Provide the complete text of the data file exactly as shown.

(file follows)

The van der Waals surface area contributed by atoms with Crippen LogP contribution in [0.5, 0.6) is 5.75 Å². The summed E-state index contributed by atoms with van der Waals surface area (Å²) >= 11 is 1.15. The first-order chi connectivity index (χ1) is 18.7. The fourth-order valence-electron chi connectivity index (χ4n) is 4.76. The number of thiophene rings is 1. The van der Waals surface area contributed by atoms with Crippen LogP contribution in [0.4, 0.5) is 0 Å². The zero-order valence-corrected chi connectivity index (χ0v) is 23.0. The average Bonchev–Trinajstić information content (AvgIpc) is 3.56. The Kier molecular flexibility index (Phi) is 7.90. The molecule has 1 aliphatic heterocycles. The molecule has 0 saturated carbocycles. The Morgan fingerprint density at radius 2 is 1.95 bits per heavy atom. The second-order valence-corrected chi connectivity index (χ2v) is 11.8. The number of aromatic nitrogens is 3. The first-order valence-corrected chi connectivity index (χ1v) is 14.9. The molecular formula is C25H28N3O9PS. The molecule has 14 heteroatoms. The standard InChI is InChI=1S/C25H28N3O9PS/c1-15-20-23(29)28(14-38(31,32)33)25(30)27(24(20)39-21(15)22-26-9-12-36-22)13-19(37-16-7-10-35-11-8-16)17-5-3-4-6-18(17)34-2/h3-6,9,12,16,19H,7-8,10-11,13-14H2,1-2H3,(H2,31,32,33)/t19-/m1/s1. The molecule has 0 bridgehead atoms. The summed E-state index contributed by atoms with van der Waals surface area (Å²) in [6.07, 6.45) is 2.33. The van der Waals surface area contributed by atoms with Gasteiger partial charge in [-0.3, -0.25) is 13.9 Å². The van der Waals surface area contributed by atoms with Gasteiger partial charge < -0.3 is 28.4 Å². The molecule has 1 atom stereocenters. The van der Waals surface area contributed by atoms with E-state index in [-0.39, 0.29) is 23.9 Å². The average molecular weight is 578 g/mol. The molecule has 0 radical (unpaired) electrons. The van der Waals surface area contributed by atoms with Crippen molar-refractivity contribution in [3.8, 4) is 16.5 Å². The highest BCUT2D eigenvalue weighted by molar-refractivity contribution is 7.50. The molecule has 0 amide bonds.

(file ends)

The van der Waals surface area contributed by atoms with Crippen LogP contribution in [0.5, 0.6) is 5.75 Å². The summed E-state index contributed by atoms with van der Waals surface area (Å²) >= 11 is 1.15. The first-order chi connectivity index (χ1) is 18.7. The fourth-order valence-electron chi connectivity index (χ4n) is 4.76. The number of thiophene rings is 1. The van der Waals surface area contributed by atoms with Crippen LogP contribution in [0.4, 0.5) is 0 Å². The zero-order valence-corrected chi connectivity index (χ0v) is 23.0. The average Bonchev–Trinajstić information content (AvgIpc) is 3.56. The Kier molecular flexibility index (Phi) is 7.90. The molecule has 1 aliphatic heterocycles. The molecule has 0 saturated carbocycles. The Morgan fingerprint density at radius 2 is 1.95 bits per heavy atom. The second-order valence-corrected chi connectivity index (χ2v) is 11.8. The number of aromatic nitrogens is 3. The first-order valence-corrected chi connectivity index (χ1v) is 14.9. The molecular formula is C25H28N3O9PS. The molecule has 14 heteroatoms. The standard InChI is InChI=1S/C25H28N3O9PS/c1-15-20-23(29)28(14-38(31,32)33)25(30)27(24(20)39-21(15)22-26-9-12-36-22)13-19(37-16-7-10-35-11-8-16)17-5-3-4-6-18(17)34-2/h3-6,9,12,16,19H,7-8,10-11,13-14H2,1-2H3,(H2,31,32,33)/t19-/m1/s1. The molecule has 0 bridgehead atoms. The summed E-state index contributed by atoms with van der Waals surface area (Å²) in [6.07, 6.45) is 2.33. The van der Waals surface area contributed by atoms with Gasteiger partial charge in [-0.3, -0.25) is 13.9 Å². The van der Waals surface area contributed by atoms with Gasteiger partial charge < -0.3 is 28.4 Å². The molecule has 1 atom stereocenters. The van der Waals surface area contributed by atoms with E-state index in [-0.39, 0.29) is 23.9 Å². The average molecular weight is 578 g/mol. The molecule has 0 radical (unpaired) electrons. The van der Waals surface area contributed by atoms with Crippen molar-refractivity contribution in [3.8, 4) is 16.5 Å². The highest BCUT2D eigenvalue weighted by molar-refractivity contribution is 7.50. The molecule has 0 amide bonds.